Why Raheem Sterling showed potential as a centre forward for Manchester City against Bournemouth

Why Raheem Sterling showed potential as a centre forward for Manchester City against Bournemouth

With Manchester City’s attacking options, it was inevitable that a change would be required somewhere in the City squad. Few expected that change to be that Raheem Sterling would move into something of a centre forward role, with Sergio Aguero dropped to the bench.

In truth, Sterling played in a wider role than many journalists had speculated in the build up to the game, but he still looked to move central, particularly later in the game as it became more stretched with both sides looking for a winner.

In many respects, the England international thrived. Where he has previously been criticised for being too reluctant to get a shot off, he managed four efforts on goal on Saturday lunchtime, more than any other player.

Perhaps his biggest strength was Sterling’s movement. What he lacked in physical presence, he made up for with his speed and darting runs as he pulled the Bournemouth defence all over the place. Alongside Gabriel Jesus, the duo combined and made sure that Nathan Ake, Steve Cook and Tyrone Mings were always occupied.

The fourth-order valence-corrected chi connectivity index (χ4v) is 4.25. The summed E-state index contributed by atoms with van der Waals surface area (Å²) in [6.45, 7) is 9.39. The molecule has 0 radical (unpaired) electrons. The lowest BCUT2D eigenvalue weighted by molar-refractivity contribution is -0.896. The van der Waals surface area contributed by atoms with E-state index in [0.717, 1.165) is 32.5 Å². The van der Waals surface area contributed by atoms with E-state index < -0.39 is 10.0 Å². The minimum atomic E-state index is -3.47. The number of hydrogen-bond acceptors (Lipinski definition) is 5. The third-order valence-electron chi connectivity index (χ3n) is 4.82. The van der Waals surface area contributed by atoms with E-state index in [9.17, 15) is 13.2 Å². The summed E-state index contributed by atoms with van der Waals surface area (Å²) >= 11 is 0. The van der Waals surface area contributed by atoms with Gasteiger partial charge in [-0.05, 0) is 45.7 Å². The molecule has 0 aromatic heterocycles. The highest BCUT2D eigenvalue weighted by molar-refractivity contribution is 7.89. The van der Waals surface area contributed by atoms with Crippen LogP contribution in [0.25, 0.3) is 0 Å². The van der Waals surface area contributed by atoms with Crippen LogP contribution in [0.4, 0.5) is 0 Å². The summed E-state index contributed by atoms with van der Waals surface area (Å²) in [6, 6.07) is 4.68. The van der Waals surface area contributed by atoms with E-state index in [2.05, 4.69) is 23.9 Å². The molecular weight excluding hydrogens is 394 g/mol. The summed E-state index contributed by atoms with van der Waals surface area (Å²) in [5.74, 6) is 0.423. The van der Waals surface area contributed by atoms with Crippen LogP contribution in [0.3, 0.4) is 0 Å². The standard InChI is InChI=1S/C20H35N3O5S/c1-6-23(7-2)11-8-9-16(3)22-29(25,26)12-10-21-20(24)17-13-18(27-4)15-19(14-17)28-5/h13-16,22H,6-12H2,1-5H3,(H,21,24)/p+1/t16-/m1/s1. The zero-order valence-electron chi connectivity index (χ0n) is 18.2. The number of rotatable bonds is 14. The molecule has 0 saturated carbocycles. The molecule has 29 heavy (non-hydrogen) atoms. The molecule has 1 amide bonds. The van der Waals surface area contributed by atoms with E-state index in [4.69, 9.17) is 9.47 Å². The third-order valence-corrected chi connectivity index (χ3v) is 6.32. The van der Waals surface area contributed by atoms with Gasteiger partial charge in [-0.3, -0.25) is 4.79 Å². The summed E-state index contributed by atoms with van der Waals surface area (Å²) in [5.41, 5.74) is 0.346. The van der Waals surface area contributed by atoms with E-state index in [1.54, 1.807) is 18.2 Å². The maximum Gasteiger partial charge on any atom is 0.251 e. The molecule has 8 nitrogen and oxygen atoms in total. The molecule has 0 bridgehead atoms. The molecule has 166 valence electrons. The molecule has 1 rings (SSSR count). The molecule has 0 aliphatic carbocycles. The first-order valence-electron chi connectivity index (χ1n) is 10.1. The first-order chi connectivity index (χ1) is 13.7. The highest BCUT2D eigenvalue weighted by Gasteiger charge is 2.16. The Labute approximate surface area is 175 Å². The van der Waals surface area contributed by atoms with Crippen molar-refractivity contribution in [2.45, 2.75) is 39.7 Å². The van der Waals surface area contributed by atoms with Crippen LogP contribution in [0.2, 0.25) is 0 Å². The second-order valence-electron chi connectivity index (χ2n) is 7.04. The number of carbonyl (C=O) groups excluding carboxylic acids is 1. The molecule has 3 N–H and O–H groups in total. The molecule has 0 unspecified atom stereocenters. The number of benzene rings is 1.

When in possession, the attacking duo looked to exploit any spaces and dart through, whilst out of possession they would press high and look to force them into making mistakes. That style led to Ake’s yellow card and put him under pressure for the rest of the game.

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Sterling too scored the winner, doing superbly well to step back as everyone rampaged forwards and find himself in space in a packed penalty box before looping a smart finish over Asmir Begovic to send the crowd wild.

The former Liverpool man did have many of the weaknesses which have blighted his game though. Dispossessed on three occasions and with three poor touches leading to a loss of possession, Sterling still has to work on the basics of his game.

His finishing too could do with improvement. Of his four shots, only two were on target, much like his passing which had a woeful 65.6% completion ratio, the lowest of any Manchester City player.

His late red card, seeing two yellow cards in injury time, was unfortunate. Mike Dean adjudged Sterling to have excessively celebrated his 97th minute winner, ignoring all notions of common sense. Frustrating for City fans and Sterling in particular, he will be hoping that Guardiola gives him another shot after he serves his suspension for a tie against Liverpool next weekend.

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